Recipe Schema Example:

Events – Make sure your event can be easily discovered on search engines. You can show up on search engine listings for events in a particular area.

Event Schema Example:

Breadcrumbs Markup – A breadcrumb trail on a page shows where the page sits in the site hierarchy. Users can explore the site hierarchy by starting with the last breadcrumb in the trail.

Breadcrumb Schema example:

Video Schema Markup – Rank high on video searches, as well as appearing in top stories and other carousels. You can add details like video length and upload date. 

Video Schema Example:

(We’ve removed surrounding code from Barry’s page to show you just the structured data. Note also it’s not in JSON-LD format like the other Schema examples):

FAQ Schema – If you have an FAQ section on your website, this is a great schema to use. By using this schema, you may be eligible to receive a rich result for certain searches. The answer to the search question can appear, with a list of other frequently asked questions regarding your product or service. It makes it easy for customers to find out about your product or service, and this can often lead to a click through to your site.

FAQ Schema Example:

How To Schema *NEW* – This is a great option if your website is providing step-by-step instructions on how to achieve something. The Google search result can, for example, show each step in your process with an accompanying image in a carousel style. This mainly works for mobile searches, and really makes your search result stand out above others.

FAQ Schema Example:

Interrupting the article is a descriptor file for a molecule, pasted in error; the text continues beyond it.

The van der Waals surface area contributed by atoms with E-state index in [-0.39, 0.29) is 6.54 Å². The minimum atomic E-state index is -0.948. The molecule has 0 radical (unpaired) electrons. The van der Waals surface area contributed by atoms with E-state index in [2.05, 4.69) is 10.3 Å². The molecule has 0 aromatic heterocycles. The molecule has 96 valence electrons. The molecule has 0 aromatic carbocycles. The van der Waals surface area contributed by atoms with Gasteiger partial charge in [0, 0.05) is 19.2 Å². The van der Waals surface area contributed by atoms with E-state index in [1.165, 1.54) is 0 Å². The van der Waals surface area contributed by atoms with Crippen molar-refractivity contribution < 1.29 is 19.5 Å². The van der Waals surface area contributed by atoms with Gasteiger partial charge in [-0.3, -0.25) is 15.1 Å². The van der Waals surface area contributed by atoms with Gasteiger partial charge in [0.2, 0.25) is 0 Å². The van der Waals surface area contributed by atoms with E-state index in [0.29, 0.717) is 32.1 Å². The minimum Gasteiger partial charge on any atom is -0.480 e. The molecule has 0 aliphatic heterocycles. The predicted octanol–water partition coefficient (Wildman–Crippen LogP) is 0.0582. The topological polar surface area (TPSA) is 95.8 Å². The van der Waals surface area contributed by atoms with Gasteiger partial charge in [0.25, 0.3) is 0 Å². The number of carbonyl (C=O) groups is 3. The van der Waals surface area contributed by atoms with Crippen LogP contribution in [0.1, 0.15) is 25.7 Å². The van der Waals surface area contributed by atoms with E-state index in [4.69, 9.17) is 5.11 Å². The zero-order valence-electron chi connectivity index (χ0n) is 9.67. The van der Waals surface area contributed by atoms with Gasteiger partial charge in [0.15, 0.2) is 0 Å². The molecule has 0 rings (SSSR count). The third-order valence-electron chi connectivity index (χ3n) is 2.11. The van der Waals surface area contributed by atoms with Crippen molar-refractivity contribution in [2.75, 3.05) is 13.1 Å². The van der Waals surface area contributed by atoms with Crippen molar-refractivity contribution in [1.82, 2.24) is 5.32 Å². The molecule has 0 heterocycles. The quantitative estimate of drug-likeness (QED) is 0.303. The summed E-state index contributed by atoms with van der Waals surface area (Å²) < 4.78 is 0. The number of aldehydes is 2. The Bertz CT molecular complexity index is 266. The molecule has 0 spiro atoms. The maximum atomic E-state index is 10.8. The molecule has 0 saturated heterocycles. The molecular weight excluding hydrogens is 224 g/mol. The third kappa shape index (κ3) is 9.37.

(We’ve truncated this to include just the one step, since it was massive!)

What is the Difference Between Schema, Microdata and Microformats

Schema is a collection of vocabularies that determine how the structured data in your website looks to search engines. To describe it simply, it is an agreed upon set of tags (microdata) that can be added to websites in order to improve the way search engines find and display your page on search results. Schema is a collaboration between Google, Bing, Yandex and Yahoo to come up with a universally recognised collection of tags so that information can be shared and re-used in different environments.

 Microdata is a way to tag certain elements of a page and inform search engines what they are. So, if you see a rich search result that includes a publication date, an author’s name or a product price – all of these are individual pieces of microdata. In this sense, you might say that pieces of microdata are used by schema to determine what is displayed on search results page listing.

 Microformats are another way of marking up structured data through, but unlike schema it is done by an open community process. Schema is the newer standard, but that doesn’t mean microformats are obsolete. Instead, they rely on HTML attribute tags to provide information about certain types of content.

So What is JSON-LD?

JSON-LD (JavaScript Object Notation for Linked Data) is a linked data format that uses vocabularies such as schema.org to read and write structured data. Essentially, JSON-LD can be used to send information to search engines using semantic web technologies.

 Many web developers use JSON-LD because it doesn’t require any alteration to HTML code. It can simply be inserted into the site without disrupting anything, and used to send your structured data information to search engines.